Success stories

Jeanne Firstenburg's Story

Jeanne Firstenburg has built a "lifelong relationship with PeaceHealth Southwest's therapy and rehab." Three separate injuries have led the First Independent bank president into our care. Each time, she felt "cradled" by the staff and the sports therapy program from the moment she went into surgery until the day she graduated, stronger than before. But they also pushed her to meet her goals. A passionate mother, philanthropist, runner and skier, Jeanne worked hard to follow the program. In time, she became part of the rehab family, and today, she finds many reasons to visit her beloved therapists and staff. With a laugh, she says, "I am the patient they have to tell, 'You can't keep coming here any more.'"



Jay Freimuth's Story

Just 19, Jay Freimuth was struck down when his life was busier than ever. Jay had finished a full week at his new school and a closing shift at his full-time job at Subway when he and his friends headed out dancing. On Thursday, he had noticed his legs were numb, but chalked it up to a recent car accident. Saturday night, he fell at the club and by Sunday he couldn't walk at all. He was admitted to the emergency room, diagnosed with Guillain-Barré syndrome and came close to losing his life. A survivor, he arrived at PeaceHealth Southwest Rehabilitation Services in a wheelchair, unable to feel his legs or feet. After two weeks of aggressive inpatient rehabilitation and many more of outpatient neuro-therapy, Jay is back on the job and pursuing his GED. Therapy was difficult, he said, but, "It was worth it!"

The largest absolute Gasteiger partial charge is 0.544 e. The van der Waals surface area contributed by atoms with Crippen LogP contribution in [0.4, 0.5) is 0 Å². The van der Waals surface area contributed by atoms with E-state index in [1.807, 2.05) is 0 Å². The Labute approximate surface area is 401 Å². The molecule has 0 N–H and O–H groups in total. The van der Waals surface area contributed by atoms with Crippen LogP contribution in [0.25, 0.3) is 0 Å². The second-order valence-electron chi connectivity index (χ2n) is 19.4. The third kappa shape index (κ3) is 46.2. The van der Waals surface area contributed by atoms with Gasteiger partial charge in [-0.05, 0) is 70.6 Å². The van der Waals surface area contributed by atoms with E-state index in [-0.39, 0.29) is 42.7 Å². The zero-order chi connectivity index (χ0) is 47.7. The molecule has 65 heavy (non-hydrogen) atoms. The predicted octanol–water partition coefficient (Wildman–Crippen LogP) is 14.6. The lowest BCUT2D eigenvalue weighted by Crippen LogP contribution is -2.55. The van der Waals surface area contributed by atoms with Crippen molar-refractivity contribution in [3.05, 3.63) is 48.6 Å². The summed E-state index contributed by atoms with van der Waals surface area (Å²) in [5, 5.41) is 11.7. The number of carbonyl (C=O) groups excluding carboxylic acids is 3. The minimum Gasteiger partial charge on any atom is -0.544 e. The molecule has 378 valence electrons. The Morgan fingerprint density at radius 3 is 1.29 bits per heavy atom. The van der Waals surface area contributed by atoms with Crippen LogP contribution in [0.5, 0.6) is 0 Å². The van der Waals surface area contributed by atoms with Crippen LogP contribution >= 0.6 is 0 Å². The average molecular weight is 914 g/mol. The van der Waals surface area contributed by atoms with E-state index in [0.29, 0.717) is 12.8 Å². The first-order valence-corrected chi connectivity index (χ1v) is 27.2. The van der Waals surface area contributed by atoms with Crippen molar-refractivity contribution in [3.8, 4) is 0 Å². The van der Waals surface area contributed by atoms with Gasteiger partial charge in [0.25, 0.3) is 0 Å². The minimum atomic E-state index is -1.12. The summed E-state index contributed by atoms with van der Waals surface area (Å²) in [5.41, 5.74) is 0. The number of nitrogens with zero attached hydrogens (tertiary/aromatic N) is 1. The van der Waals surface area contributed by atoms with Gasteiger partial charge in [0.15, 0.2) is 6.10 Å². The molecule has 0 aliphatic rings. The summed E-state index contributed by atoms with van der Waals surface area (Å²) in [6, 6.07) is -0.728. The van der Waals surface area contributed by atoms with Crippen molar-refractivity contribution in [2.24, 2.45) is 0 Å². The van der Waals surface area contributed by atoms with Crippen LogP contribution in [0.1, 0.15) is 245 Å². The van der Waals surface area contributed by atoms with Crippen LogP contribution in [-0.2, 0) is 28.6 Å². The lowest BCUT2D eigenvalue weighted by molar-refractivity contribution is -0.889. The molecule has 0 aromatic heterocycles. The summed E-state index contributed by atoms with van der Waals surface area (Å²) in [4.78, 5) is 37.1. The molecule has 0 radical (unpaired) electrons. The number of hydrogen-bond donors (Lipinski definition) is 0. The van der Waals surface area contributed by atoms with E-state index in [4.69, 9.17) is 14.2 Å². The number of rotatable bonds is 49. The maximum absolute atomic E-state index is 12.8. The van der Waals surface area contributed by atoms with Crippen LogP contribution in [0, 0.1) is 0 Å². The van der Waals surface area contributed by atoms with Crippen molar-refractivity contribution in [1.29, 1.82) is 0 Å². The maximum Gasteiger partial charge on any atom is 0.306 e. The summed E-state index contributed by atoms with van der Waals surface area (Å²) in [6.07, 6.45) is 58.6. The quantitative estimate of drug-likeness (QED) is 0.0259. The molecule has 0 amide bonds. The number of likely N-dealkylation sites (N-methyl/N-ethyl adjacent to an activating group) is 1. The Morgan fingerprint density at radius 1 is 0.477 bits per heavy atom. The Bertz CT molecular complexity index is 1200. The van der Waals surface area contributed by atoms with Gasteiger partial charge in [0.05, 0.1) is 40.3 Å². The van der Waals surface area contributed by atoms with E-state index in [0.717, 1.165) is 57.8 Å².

Eileen LaFavor's Story

Thanksgiving in Minnesota ended abruptly with Eileen LaFavor and her family on the side of a dark and icy road. The fateful car accident left Eileen with three skull fractures. Her family recovered, but Eileen spent nine days in a Montana hospital before transferring to a place she knew well, PeaceHealth Southwest Rehabilitation Services, her workplace. After five days as an inpatient, she spent three months re-learning how to spell, remember, and even drive. Her coworkers rallied around her, and soon she was back on the job. "They did a really good job of challenging me," said Eileen. "They got me better really quickly, and I'm pretty proud of that."



Michelle Robertson's Story

Michelle suffered from headaches for years. A voracious reader, she saw herself in an article about Rosanne Cash, who shared symptoms Michelle had recently noticed -- trouble swallowing, lack of balance, muscle weakness and numbness. Both Michelle and the famed singer suffered from a Chiari malformation, a structural defect in the brain's cerebellum. An ensuing complication for Michelle was syringomyelia, a pocket of spinal fluid on the interior of the spinal cord. Thorough evaluation by her neurosurgical specialist led to five brain and spinal cord surgeries. When she entered PeaceHealth Southwest Rehabilitation Services, Michelle couldn't even sit up. Five weeks later, after the hard work of "relearning every little thing and not being afraid," Michelle's symptoms have not progressed, and she is independent. "I had this great team," she said, "and each had their own unique way of helping me."